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tortilla curtain

            The title of this novel, The Tortilla Curtain, by T. Boyle, raises questions about borders, specifically the metaphorical or real walls separating Mexico from the U.S. The Tortilla Curtain, in both real life and this novel, represents an established but vulnerable border, which the lines are crossed. It is a story which uses much more symbolism than true reality.
             The book is about a developed neighborhood called Topanga Canyon. This little neighborhood is full of wealthy white liberal Californians who know what is going on in every home on the block, and who looks down on the desperately poor illegal Mexican immigrants who want to come in. Symbolism is found throughout nearly the entire book, it all starts when the talk of fences comes up. Delaney and his wife build a fence to keep the outside out, and when it doesn't work, they just add on to it. Soon after, their neighborhood wants a fence to keep people out, creating boundaries not only for the outside, but a shelter for the inside. .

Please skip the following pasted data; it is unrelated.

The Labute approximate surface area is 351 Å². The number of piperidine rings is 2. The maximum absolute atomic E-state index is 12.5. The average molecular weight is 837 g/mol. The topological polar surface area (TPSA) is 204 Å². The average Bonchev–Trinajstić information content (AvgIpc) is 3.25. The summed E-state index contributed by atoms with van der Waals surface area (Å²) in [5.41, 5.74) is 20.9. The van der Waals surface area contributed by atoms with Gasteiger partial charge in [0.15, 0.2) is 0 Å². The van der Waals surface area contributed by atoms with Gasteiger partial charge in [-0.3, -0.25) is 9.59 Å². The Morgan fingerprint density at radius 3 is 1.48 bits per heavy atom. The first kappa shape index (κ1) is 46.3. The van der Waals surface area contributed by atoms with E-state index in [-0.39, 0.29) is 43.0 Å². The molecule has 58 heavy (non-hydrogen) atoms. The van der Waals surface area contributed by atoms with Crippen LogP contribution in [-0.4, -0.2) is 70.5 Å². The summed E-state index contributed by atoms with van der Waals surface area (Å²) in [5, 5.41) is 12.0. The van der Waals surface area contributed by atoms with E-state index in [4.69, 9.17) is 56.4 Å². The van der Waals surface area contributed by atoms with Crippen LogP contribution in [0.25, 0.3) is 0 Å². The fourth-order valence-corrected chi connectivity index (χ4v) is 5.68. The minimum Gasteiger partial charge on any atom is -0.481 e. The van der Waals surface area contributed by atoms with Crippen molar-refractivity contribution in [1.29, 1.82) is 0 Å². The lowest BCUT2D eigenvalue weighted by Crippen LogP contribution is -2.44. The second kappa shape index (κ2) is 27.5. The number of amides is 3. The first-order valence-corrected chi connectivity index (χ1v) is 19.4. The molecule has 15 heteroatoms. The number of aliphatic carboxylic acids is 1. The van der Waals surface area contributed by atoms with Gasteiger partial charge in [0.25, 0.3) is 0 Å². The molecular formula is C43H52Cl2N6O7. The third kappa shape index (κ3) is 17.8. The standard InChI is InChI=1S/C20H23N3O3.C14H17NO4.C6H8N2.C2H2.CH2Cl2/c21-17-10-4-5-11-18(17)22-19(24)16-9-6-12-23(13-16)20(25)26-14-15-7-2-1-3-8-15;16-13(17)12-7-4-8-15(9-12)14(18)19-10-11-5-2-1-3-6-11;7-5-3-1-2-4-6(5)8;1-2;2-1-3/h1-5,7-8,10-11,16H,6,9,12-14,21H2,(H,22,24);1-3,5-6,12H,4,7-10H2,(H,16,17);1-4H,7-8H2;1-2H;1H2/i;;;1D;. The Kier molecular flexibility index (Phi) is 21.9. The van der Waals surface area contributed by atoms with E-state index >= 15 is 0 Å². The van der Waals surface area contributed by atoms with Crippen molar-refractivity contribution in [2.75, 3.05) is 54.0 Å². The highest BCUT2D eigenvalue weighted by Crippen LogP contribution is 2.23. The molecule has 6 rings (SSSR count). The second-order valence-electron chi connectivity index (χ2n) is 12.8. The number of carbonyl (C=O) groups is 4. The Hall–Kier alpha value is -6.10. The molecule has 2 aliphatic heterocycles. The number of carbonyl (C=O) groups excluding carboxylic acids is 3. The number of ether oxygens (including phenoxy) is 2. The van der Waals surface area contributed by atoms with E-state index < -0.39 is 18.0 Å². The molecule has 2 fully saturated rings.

Delaney builds a fence to keep the coyotes out-he claimed, which could be taken symbolically as any foreign intruder (or in this book, Mexicans). Yet it is very ironic that the people who actually build his fence are the Mexicans, in which he is trying to keep out. Not only Mexicans, but the Mexican that Delaney hit with his car who was Candido. .
             The title of this book is talking about a boundary, but more of a boundary that is private and a boundary that is hiding something on the other side of it. This curtain is suggesting the border between Mexico and the United States, which because you can cross this border, is similar to a curtain because it hides what is on either side from each other. .
             In the end, it took me a while to get a true grasp of the main message of this book and what this book is about. I noticed that this book lacked an outcome and a solution in the end. I wondered if Boyle chose to do the ending the way he did for the sake of weirdness, or it was some kind of extended metaphor.

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